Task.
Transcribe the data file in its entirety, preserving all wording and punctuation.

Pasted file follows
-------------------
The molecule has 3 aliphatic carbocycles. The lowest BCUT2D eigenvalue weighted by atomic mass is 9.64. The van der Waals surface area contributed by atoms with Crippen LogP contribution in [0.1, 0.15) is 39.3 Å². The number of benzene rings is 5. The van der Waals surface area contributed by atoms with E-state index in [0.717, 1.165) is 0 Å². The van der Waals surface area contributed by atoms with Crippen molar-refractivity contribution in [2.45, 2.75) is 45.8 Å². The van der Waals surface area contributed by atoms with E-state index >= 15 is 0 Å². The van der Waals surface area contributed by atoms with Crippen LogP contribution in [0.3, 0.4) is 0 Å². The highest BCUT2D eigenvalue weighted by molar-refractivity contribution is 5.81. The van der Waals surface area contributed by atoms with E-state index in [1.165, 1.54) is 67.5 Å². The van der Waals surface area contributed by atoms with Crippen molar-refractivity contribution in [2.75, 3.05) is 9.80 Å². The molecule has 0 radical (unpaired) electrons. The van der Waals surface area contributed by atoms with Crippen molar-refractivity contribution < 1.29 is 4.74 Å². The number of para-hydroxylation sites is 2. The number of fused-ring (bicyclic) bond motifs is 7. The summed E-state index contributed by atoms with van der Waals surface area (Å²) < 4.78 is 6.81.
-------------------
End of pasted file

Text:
The molecule has 3 aliphatic carbocycles. The lowest BCUT2D eigenvalue weighted by atomic mass is 9.64. The van der Waals surface area contributed by atoms with Crippen LogP contribution in [0.1, 0.15) is 39.3 Å². The number of benzene rings is 5. The van der Waals surface area contributed by atoms with E-state index in [0.717, 1.165) is 0 Å². The van der Waals surface area contributed by atoms with Crippen molar-refractivity contribution in [2.45, 2.75) is 45.8 Å². The van der Waals surface area contributed by atoms with E-state index >= 15 is 0 Å². The van der Waals surface area contributed by atoms with Crippen LogP contribution in [0.3, 0.4) is 0 Å². The highest BCUT2D eigenvalue weighted by molar-refractivity contribution is 5.81. The van der Waals surface area contributed by atoms with E-state index in [1.165, 1.54) is 67.5 Å². The van der Waals surface area contributed by atoms with Crippen molar-refractivity contribution in [2.75, 3.05) is 9.80 Å². The molecule has 0 radical (unpaired) electrons. The van der Waals surface area contributed by atoms with Crippen molar-refractivity contribution < 1.29 is 4.74 Å². The number of para-hydroxylation sites is 2. The number of fused-ring (bicyclic) bond motifs is 7. The summed E-state index contributed by atoms with van der Waals surface area (Å²) < 4.78 is 6.81.